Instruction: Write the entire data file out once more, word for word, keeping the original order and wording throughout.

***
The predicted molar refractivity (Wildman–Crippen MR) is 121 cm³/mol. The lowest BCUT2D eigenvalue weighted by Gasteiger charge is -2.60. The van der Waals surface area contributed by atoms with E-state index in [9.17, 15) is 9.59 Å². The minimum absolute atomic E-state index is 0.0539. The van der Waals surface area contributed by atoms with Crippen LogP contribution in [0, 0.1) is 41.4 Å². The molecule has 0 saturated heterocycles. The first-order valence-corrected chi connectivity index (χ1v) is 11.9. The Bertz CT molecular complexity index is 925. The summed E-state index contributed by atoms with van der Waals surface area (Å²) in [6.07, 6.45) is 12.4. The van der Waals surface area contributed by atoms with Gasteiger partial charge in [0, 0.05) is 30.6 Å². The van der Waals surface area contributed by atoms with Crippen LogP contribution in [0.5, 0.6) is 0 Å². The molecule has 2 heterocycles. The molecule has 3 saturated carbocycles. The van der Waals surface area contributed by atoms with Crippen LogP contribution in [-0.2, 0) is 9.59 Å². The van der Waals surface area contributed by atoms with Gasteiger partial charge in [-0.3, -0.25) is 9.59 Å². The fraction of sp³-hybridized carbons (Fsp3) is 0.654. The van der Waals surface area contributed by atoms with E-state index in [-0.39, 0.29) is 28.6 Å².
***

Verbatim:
The predicted molar refractivity (Wildman–Crippen MR) is 121 cm³/mol. The lowest BCUT2D eigenvalue weighted by Gasteiger charge is -2.60. The van der Waals surface area contributed by atoms with E-state index in [9.17, 15) is 9.59 Å². The minimum absolute atomic E-state index is 0.0539. The van der Waals surface area contributed by atoms with Crippen LogP contribution in [0, 0.1) is 41.4 Å². The molecule has 0 saturated heterocycles. The first-order valence-corrected chi connectivity index (χ1v) is 11.9. The Bertz CT molecular complexity index is 925. The summed E-state index contributed by atoms with van der Waals surface area (Å²) in [6.07, 6.45) is 12.4. The van der Waals surface area contributed by atoms with Gasteiger partial charge in [0, 0.05) is 30.6 Å². The van der Waals surface area contributed by atoms with Crippen LogP contribution in [0.5, 0.6) is 0 Å². The molecule has 2 heterocycles. The molecule has 3 saturated carbocycles. The van der Waals surface area contributed by atoms with Crippen LogP contribution in [-0.2, 0) is 9.59 Å². The van der Waals surface area contributed by atoms with Gasteiger partial charge in [-0.3, -0.25) is 9.59 Å². The fraction of sp³-hybridized carbons (Fsp3) is 0.654. The van der Waals surface area contributed by atoms with E-state index in [-0.39, 0.29) is 28.6 Å².